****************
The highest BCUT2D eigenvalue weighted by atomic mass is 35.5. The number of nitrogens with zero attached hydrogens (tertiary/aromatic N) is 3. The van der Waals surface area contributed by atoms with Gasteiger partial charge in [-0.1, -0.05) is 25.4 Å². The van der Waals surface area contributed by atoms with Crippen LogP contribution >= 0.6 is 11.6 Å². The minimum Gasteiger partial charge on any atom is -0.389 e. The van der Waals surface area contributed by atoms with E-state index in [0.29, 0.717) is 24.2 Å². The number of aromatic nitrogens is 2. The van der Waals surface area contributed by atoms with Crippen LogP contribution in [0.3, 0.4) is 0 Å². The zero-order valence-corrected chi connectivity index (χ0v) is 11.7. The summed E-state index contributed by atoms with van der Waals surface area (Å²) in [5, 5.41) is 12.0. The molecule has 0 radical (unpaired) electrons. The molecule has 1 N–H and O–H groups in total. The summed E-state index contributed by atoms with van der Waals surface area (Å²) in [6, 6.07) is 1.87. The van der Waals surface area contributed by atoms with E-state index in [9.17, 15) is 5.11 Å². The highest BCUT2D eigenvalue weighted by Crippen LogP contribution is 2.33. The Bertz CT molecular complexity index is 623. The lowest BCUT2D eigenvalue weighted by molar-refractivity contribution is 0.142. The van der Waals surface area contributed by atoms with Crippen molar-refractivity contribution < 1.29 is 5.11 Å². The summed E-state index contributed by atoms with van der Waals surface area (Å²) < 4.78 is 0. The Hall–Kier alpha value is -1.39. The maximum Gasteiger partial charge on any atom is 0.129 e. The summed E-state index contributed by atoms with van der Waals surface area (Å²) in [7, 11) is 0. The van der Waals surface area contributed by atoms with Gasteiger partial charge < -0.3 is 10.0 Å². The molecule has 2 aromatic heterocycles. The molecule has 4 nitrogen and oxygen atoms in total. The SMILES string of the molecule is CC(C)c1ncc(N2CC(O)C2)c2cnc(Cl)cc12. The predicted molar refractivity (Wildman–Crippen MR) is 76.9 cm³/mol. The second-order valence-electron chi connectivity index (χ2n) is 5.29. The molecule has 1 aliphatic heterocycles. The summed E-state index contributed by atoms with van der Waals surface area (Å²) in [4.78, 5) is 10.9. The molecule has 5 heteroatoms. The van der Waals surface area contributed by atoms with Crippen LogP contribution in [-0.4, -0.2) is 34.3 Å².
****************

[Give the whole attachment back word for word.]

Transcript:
The highest BCUT2D eigenvalue weighted by atomic mass is 35.5. The number of nitrogens with zero attached hydrogens (tertiary/aromatic N) is 3. The van der Waals surface area contributed by atoms with Gasteiger partial charge in [-0.1, -0.05) is 25.4 Å². The van der Waals surface area contributed by atoms with Crippen LogP contribution >= 0.6 is 11.6 Å². The minimum Gasteiger partial charge on any atom is -0.389 e. The van der Waals surface area contributed by atoms with E-state index in [0.29, 0.717) is 24.2 Å². The number of aromatic nitrogens is 2. The van der Waals surface area contributed by atoms with Crippen LogP contribution in [0.3, 0.4) is 0 Å². The zero-order valence-corrected chi connectivity index (χ0v) is 11.7. The summed E-state index contributed by atoms with van der Waals surface area (Å²) in [5, 5.41) is 12.0. The molecule has 0 radical (unpaired) electrons. The molecule has 1 N–H and O–H groups in total. The summed E-state index contributed by atoms with van der Waals surface area (Å²) in [6, 6.07) is 1.87. The van der Waals surface area contributed by atoms with E-state index in [9.17, 15) is 5.11 Å². The highest BCUT2D eigenvalue weighted by Crippen LogP contribution is 2.33. The Bertz CT molecular complexity index is 623. The lowest BCUT2D eigenvalue weighted by molar-refractivity contribution is 0.142. The van der Waals surface area contributed by atoms with Crippen molar-refractivity contribution < 1.29 is 5.11 Å². The summed E-state index contributed by atoms with van der Waals surface area (Å²) < 4.78 is 0. The Hall–Kier alpha value is -1.39. The maximum Gasteiger partial charge on any atom is 0.129 e. The summed E-state index contributed by atoms with van der Waals surface area (Å²) in [7, 11) is 0. The van der Waals surface area contributed by atoms with Gasteiger partial charge < -0.3 is 10.0 Å². The molecule has 2 aromatic heterocycles. The molecule has 4 nitrogen and oxygen atoms in total. The SMILES string of the molecule is CC(C)c1ncc(N2CC(O)C2)c2cnc(Cl)cc12. The predicted molar refractivity (Wildman–Crippen MR) is 76.9 cm³/mol. The second-order valence-electron chi connectivity index (χ2n) is 5.29. The molecule has 1 aliphatic heterocycles. The summed E-state index contributed by atoms with van der Waals surface area (Å²) in [4.78, 5) is 10.9. The molecule has 5 heteroatoms. The van der Waals surface area contributed by atoms with Crippen LogP contribution in [-0.4, -0.2) is 34.3 Å².